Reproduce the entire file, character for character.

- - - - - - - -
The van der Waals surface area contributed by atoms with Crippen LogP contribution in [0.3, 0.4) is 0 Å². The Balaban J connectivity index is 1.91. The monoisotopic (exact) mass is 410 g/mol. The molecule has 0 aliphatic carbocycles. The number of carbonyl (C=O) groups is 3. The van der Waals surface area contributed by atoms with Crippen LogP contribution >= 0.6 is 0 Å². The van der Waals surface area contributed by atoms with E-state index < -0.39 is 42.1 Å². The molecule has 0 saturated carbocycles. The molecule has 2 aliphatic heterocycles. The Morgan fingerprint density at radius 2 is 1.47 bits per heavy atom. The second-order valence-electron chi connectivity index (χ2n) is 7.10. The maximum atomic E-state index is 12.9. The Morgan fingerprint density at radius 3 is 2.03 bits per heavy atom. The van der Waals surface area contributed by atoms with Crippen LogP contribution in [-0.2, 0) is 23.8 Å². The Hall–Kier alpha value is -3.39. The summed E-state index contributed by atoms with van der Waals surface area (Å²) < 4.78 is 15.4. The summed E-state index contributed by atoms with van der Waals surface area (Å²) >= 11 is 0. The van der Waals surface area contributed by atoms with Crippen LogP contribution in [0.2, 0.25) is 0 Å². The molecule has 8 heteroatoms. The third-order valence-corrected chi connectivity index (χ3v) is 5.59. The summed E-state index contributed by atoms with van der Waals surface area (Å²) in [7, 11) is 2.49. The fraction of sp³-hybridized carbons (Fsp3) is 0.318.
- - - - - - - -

The van der Waals surface area contributed by atoms with Crippen LogP contribution in [0.3, 0.4) is 0 Å². The Balaban J connectivity index is 1.91. The monoisotopic (exact) mass is 410 g/mol. The molecule has 0 aliphatic carbocycles. The number of carbonyl (C=O) groups is 3. The van der Waals surface area contributed by atoms with Crippen LogP contribution >= 0.6 is 0 Å². The van der Waals surface area contributed by atoms with E-state index < -0.39 is 42.1 Å². The molecule has 0 saturated carbocycles. The molecule has 2 aliphatic heterocycles. The Morgan fingerprint density at radius 2 is 1.47 bits per heavy atom. The second-order valence-electron chi connectivity index (χ2n) is 7.10. The maximum atomic E-state index is 12.9. The Morgan fingerprint density at radius 3 is 2.03 bits per heavy atom. The van der Waals surface area contributed by atoms with Crippen LogP contribution in [-0.2, 0) is 23.8 Å². The Hall–Kier alpha value is -3.39. The summed E-state index contributed by atoms with van der Waals surface area (Å²) < 4.78 is 15.4. The summed E-state index contributed by atoms with van der Waals surface area (Å²) >= 11 is 0. The van der Waals surface area contributed by atoms with Crippen LogP contribution in [0.2, 0.25) is 0 Å². The molecule has 8 heteroatoms. The third-order valence-corrected chi connectivity index (χ3v) is 5.59. The summed E-state index contributed by atoms with van der Waals surface area (Å²) in [7, 11) is 2.49. The fraction of sp³-hybridized carbons (Fsp3) is 0.318.